Speaking before the commission Deputy Assistant Secretary of State Thomas Melia, who has been refused to enter Azerbaijan last September, ahead of the presidential election, underlined the importance of the democracy dialogs between the two countries, saying that he "would like to visit Azerbaijan again soon to continue these conversations.."
"While serving as Deputy Assistant Secretary of State, I have visited Azerbaijan three times, holding valuable meetings with leading government officials, including President IlhamAliyev, as well as with opposition political leaders, civil society actors, and journalists.... I believe these are important opportunities to listen to Azerbaijanis inside and outside of government, to share with them our thoughts, and to demonstrate that we do care about all three dimensions of the relationship," he said.
In the meantime, according to the State Department official, the situation of civil liberties in Azerbaijan has steadily worsened over the past five years and continue to deteriorate.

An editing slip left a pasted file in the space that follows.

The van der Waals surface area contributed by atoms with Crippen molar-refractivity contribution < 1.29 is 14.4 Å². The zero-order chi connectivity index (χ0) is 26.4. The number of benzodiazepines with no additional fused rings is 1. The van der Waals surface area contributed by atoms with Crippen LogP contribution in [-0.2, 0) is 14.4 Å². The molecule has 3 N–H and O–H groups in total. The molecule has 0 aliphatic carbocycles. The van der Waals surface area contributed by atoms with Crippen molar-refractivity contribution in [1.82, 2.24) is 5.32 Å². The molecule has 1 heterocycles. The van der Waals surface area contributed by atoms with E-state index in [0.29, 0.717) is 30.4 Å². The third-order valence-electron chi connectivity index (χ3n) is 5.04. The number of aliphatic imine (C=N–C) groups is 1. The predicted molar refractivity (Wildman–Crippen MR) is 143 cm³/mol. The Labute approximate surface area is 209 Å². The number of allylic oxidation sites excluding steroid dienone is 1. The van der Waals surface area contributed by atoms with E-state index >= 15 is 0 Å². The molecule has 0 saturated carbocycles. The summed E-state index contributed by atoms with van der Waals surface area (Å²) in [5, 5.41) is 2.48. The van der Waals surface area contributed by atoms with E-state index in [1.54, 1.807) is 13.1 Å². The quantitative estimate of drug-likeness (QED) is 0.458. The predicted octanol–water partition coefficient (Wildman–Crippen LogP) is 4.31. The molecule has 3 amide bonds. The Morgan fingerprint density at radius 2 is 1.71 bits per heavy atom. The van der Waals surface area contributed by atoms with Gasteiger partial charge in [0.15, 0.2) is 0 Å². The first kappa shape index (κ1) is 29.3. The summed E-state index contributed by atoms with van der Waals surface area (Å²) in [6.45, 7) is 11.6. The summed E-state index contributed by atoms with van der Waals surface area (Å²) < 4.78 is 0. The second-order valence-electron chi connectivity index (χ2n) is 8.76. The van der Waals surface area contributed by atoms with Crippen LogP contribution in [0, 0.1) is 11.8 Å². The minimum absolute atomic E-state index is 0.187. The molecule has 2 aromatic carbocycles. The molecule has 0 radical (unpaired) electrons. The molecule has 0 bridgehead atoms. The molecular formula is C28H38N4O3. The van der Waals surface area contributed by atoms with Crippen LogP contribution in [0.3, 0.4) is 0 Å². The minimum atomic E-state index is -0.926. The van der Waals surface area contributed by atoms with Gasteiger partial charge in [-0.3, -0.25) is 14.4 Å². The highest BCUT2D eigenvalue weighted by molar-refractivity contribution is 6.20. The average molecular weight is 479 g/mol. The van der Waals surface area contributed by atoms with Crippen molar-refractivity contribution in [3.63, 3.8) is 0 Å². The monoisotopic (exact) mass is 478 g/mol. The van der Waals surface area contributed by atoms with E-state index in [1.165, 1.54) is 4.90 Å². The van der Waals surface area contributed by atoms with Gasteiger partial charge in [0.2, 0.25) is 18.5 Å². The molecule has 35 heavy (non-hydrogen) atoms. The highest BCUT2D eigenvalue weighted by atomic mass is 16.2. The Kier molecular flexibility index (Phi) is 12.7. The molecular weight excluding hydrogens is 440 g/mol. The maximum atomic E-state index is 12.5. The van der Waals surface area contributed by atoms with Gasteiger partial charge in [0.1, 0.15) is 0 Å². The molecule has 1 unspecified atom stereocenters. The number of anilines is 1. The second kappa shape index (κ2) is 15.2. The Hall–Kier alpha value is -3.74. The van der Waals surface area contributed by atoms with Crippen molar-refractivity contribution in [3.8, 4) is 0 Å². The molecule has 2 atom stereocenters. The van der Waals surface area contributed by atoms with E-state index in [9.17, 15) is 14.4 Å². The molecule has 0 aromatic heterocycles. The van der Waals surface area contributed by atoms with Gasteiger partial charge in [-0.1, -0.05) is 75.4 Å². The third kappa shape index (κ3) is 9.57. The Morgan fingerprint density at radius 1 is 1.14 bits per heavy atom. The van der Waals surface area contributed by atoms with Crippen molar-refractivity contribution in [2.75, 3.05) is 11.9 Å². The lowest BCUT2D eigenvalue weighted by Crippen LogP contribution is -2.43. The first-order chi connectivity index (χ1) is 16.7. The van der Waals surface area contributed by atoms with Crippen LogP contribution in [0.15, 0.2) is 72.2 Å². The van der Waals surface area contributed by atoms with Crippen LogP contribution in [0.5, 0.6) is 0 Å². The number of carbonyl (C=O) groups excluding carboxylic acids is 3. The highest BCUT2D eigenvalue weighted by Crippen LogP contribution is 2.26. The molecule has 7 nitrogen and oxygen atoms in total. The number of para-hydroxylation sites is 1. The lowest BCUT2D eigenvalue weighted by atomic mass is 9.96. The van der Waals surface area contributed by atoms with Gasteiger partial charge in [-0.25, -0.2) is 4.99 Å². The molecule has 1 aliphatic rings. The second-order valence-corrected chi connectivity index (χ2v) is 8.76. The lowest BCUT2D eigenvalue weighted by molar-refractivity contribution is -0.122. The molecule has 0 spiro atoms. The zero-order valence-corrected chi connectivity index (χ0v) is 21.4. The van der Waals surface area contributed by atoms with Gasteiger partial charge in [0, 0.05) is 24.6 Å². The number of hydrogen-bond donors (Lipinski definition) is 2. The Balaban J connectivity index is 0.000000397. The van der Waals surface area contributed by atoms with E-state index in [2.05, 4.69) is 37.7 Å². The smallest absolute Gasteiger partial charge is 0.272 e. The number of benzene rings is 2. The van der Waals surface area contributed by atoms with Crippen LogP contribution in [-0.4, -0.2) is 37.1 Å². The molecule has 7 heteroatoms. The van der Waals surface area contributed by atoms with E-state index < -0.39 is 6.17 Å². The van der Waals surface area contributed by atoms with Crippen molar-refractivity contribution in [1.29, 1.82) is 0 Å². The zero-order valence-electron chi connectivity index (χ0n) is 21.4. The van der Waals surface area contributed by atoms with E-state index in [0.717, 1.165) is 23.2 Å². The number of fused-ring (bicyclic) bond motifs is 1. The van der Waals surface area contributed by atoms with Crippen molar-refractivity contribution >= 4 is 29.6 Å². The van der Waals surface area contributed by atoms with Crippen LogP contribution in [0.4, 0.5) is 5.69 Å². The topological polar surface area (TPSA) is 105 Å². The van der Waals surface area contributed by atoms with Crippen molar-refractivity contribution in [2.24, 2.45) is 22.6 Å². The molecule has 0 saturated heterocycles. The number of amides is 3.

In 2009, it was already difficult for advocates of democratic reform - especially opposition political parties - to participate in the political life of the country, but it was still possible for NGOs and independent activists to operate.
Sadly, said Melia, the environment has worsened significantly since then while the suppression of peaceful dissent increased in 2011, with the arrests of young Azerbaijani activists who sought to organize peaceful pro-democracy rallies in Baku.
Since early 2013, the space for peaceful dissents has narrowed more dramatically, and the exercise of fundamental freedoms has become still more tenuous. A number of leading peaceful democracy advocates, civil society activists, and journalists have been incarcerated, including presidential candidate and chairman of the democratic reform-oriented REAL Movement, IlgarMammadov; opposition journalist and Musavat Party Deputy Chairman TofigYagublu; members of democratic youth movements; blogger Abdul Abilov; religious scholar and activist TalehBagirzade; Khural Editor AvazZeynalli; and the chairman of NDI's local election monitoring partner, the Election Monitoring and Democracy Studies Center, AnarMammadli.